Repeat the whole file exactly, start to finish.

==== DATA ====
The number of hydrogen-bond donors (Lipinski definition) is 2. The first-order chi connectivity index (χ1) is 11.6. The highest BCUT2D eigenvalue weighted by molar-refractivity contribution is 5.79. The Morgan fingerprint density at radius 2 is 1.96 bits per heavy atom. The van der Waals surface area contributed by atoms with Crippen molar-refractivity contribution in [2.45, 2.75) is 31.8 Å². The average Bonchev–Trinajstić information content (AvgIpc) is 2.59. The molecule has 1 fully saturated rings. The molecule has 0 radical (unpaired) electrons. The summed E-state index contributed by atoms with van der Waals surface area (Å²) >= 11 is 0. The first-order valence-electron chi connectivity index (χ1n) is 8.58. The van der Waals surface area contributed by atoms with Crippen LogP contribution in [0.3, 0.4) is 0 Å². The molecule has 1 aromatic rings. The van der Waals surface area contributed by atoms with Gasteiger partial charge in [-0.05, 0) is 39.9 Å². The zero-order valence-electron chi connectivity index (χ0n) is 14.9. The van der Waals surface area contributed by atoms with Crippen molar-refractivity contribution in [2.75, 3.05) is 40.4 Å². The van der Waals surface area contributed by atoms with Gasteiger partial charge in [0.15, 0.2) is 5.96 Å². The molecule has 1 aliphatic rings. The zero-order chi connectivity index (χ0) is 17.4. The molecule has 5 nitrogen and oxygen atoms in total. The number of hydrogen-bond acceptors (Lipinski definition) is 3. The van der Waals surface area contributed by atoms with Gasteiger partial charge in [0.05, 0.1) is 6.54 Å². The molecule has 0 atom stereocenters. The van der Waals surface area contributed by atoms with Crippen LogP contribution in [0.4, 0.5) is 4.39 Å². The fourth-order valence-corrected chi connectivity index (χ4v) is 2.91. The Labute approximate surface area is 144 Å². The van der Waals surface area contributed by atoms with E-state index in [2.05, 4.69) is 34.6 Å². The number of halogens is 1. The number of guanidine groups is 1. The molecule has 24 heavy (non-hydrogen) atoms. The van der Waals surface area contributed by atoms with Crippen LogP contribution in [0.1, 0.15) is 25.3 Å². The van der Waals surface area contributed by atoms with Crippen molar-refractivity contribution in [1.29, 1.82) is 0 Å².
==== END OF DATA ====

The number of hydrogen-bond donors (Lipinski definition) is 2. The first-order chi connectivity index (χ1) is 11.6. The highest BCUT2D eigenvalue weighted by molar-refractivity contribution is 5.79. The Morgan fingerprint density at radius 2 is 1.96 bits per heavy atom. The van der Waals surface area contributed by atoms with Crippen molar-refractivity contribution in [2.45, 2.75) is 31.8 Å². The average Bonchev–Trinajstić information content (AvgIpc) is 2.59. The molecule has 1 fully saturated rings. The molecule has 0 radical (unpaired) electrons. The summed E-state index contributed by atoms with van der Waals surface area (Å²) >= 11 is 0. The first-order valence-electron chi connectivity index (χ1n) is 8.58. The van der Waals surface area contributed by atoms with Crippen LogP contribution in [0.3, 0.4) is 0 Å². The molecule has 1 aromatic rings. The van der Waals surface area contributed by atoms with Gasteiger partial charge in [-0.05, 0) is 39.9 Å². The zero-order valence-electron chi connectivity index (χ0n) is 14.9. The van der Waals surface area contributed by atoms with Crippen molar-refractivity contribution in [2.75, 3.05) is 40.4 Å². The van der Waals surface area contributed by atoms with Gasteiger partial charge in [0.15, 0.2) is 5.96 Å². The molecule has 1 aliphatic rings. The zero-order chi connectivity index (χ0) is 17.4. The molecule has 5 nitrogen and oxygen atoms in total. The number of hydrogen-bond acceptors (Lipinski definition) is 3. The van der Waals surface area contributed by atoms with Gasteiger partial charge in [0.05, 0.1) is 6.54 Å². The molecule has 0 atom stereocenters. The van der Waals surface area contributed by atoms with Crippen LogP contribution in [0.4, 0.5) is 4.39 Å². The fourth-order valence-corrected chi connectivity index (χ4v) is 2.91. The Labute approximate surface area is 144 Å². The van der Waals surface area contributed by atoms with E-state index in [2.05, 4.69) is 34.6 Å². The number of halogens is 1. The number of guanidine groups is 1. The molecule has 24 heavy (non-hydrogen) atoms. The van der Waals surface area contributed by atoms with Crippen LogP contribution in [0.1, 0.15) is 25.3 Å². The van der Waals surface area contributed by atoms with Crippen molar-refractivity contribution in [1.29, 1.82) is 0 Å².